1. “Homophobe.” Some progressives can’t conceive that a tradition-derived ordering of things might be central to the sacred understandings of others, so they reduce conservative commitments to psychological pathology, calling them “homophobes.” The label, and all references to homophobia, should be stricken from Brethren discourse. Even if cases exist where homophobia might be clinically diagnosed, those who invoke the label are rarely clinicians; instead they are progressive partisans who use the term casually and dismissively. The outcome is typically to reduce conservative convictions to irrational pathology. It disgraces them in this fashion.
2. “Biblical morality.” On the issue of homosexuality, conservatives typically invoke this term as an oblique counterpoint to its opposite, which is either “un-Biblical morality,” or “Biblical immorality.” Either way, applauding oneself for one’s “Biblical morality” transparently classifies as “un-Christian” the opposing view. Even if one believes deeply that the progressive view on an issue is indeed un-Christian, furthering one’s position publicly by trumpeting one’s “Biblical morality” has the primary consequence of disgracing others whose convictions and reading of the Bible are different. “Bibical morality” should be the substance of small group study and discussion, not a weapon to be brandished against others.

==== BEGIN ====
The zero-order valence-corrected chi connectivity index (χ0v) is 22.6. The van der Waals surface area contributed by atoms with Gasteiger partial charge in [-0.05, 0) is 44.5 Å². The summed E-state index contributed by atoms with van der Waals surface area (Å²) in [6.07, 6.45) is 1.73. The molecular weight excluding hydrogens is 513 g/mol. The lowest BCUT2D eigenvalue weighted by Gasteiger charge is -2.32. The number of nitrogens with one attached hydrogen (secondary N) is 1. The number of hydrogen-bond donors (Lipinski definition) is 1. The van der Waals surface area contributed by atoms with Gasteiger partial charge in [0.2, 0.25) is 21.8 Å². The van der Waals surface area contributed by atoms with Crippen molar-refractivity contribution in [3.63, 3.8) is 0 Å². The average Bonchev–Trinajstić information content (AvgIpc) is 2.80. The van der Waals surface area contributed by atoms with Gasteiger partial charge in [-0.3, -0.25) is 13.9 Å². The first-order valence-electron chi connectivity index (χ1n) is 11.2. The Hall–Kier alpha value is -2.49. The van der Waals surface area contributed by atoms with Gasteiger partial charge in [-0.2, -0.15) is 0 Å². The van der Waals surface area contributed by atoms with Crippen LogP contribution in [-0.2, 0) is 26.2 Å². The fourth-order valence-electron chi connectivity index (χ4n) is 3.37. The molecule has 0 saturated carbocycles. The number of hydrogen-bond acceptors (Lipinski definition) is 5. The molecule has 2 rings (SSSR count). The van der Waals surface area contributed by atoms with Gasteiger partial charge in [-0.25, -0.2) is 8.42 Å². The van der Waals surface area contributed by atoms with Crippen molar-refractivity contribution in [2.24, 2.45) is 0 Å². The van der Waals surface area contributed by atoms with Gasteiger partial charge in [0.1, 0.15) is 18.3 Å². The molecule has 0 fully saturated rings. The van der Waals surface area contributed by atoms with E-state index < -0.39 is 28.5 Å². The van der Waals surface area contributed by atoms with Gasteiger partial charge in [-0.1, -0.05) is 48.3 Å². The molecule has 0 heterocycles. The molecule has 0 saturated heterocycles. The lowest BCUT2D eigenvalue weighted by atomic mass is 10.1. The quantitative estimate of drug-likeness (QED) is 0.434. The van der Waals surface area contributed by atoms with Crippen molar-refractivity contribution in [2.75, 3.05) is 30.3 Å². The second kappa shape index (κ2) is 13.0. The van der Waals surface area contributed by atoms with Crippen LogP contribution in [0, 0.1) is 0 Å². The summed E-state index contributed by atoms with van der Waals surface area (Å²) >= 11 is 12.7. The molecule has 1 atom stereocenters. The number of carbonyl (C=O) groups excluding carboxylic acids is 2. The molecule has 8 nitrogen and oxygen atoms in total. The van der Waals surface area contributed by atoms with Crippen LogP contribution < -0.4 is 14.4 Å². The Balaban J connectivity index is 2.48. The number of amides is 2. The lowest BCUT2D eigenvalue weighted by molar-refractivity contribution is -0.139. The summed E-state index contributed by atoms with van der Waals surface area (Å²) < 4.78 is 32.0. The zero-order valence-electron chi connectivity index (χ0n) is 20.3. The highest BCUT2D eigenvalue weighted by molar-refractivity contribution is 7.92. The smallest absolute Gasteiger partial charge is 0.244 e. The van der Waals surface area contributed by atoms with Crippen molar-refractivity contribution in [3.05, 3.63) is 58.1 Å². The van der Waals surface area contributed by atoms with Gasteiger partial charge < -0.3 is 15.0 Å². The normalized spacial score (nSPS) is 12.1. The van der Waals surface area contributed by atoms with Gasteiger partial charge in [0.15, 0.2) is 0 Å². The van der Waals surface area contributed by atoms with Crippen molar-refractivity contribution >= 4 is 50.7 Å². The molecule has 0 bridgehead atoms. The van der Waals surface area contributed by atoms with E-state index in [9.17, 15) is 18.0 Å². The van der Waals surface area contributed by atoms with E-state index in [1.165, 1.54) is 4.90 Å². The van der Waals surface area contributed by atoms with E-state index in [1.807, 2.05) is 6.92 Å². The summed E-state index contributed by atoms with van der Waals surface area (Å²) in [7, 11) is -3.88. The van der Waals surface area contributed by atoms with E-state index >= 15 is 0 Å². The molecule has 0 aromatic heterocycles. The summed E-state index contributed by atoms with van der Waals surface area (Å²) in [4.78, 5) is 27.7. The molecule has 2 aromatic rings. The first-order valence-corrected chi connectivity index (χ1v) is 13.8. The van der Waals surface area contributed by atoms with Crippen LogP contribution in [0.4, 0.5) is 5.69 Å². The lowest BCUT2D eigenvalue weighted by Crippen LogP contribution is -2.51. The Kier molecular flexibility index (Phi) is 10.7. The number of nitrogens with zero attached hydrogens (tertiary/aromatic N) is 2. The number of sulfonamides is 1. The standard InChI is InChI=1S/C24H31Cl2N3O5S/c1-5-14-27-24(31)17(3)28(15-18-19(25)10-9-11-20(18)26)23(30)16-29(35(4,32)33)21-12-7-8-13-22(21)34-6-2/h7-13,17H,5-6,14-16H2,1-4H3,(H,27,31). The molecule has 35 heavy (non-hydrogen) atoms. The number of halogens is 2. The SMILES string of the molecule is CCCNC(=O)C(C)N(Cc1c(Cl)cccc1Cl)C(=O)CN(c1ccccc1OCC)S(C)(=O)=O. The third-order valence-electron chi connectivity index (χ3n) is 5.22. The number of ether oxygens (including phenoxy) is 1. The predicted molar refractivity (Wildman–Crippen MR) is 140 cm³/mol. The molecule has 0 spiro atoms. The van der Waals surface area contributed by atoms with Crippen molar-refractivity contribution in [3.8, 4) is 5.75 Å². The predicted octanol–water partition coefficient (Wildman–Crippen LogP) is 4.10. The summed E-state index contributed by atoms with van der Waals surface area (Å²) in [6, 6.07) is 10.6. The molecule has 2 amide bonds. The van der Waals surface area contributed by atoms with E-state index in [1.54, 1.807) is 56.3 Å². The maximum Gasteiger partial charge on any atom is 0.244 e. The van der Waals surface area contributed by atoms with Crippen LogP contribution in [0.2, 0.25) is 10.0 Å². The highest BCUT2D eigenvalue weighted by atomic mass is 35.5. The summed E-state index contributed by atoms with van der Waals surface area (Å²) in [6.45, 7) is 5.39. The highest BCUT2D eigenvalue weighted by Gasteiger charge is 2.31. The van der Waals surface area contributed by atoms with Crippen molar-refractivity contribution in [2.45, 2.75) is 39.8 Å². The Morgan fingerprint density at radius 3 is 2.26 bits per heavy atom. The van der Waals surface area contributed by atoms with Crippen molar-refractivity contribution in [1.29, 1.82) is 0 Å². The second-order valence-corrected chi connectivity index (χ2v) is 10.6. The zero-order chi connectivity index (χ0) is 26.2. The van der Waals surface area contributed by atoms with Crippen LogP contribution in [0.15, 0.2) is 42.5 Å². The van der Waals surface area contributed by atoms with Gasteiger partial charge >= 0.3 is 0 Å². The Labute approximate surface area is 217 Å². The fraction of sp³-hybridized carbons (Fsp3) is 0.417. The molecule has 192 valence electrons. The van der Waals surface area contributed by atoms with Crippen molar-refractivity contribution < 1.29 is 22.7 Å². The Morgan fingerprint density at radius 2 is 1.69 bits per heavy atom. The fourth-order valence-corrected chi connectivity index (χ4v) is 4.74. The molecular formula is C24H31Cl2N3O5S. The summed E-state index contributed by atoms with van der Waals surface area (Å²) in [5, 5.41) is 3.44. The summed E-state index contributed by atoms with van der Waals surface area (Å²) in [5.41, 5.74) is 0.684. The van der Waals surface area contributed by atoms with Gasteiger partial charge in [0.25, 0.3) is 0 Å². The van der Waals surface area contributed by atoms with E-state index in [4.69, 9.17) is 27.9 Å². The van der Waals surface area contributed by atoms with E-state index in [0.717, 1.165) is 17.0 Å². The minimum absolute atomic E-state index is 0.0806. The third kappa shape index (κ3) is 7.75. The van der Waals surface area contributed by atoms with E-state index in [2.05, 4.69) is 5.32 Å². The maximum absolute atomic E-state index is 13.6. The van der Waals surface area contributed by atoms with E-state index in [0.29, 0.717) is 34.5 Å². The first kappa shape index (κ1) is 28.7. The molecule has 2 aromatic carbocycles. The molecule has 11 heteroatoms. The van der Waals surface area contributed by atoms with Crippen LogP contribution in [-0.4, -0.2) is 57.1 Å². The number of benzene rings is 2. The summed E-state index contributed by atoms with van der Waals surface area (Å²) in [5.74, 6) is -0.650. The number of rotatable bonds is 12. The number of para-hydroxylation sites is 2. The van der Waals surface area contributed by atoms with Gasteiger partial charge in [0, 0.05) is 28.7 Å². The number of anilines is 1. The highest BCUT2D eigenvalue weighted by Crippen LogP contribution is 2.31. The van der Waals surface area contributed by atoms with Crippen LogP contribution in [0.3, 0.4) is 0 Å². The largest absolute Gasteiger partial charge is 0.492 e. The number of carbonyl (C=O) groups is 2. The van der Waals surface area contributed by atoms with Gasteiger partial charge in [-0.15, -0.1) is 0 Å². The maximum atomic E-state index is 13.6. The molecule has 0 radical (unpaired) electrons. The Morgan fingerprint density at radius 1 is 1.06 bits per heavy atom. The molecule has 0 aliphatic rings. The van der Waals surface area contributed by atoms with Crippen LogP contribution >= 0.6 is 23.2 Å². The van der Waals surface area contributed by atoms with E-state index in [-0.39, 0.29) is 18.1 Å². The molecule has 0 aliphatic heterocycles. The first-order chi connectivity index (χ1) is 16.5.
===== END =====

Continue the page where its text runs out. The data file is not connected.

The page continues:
I agree. While I think that some of the conservative opposition to homosexuality stems from fear some of it also stems from sharp disagreement about biblical interpretation. I think they are wrong, but I don't think it is fair or helpful to just dismiss opposition as homophobic. In fact I am tempted to suggest that many conservatives are more guilty of un-Biblical morality than homophobia. I think they read the Bible far too selectively as they define what is moral or immoral. But in either case I agree that dismissive labeling isn't helpful.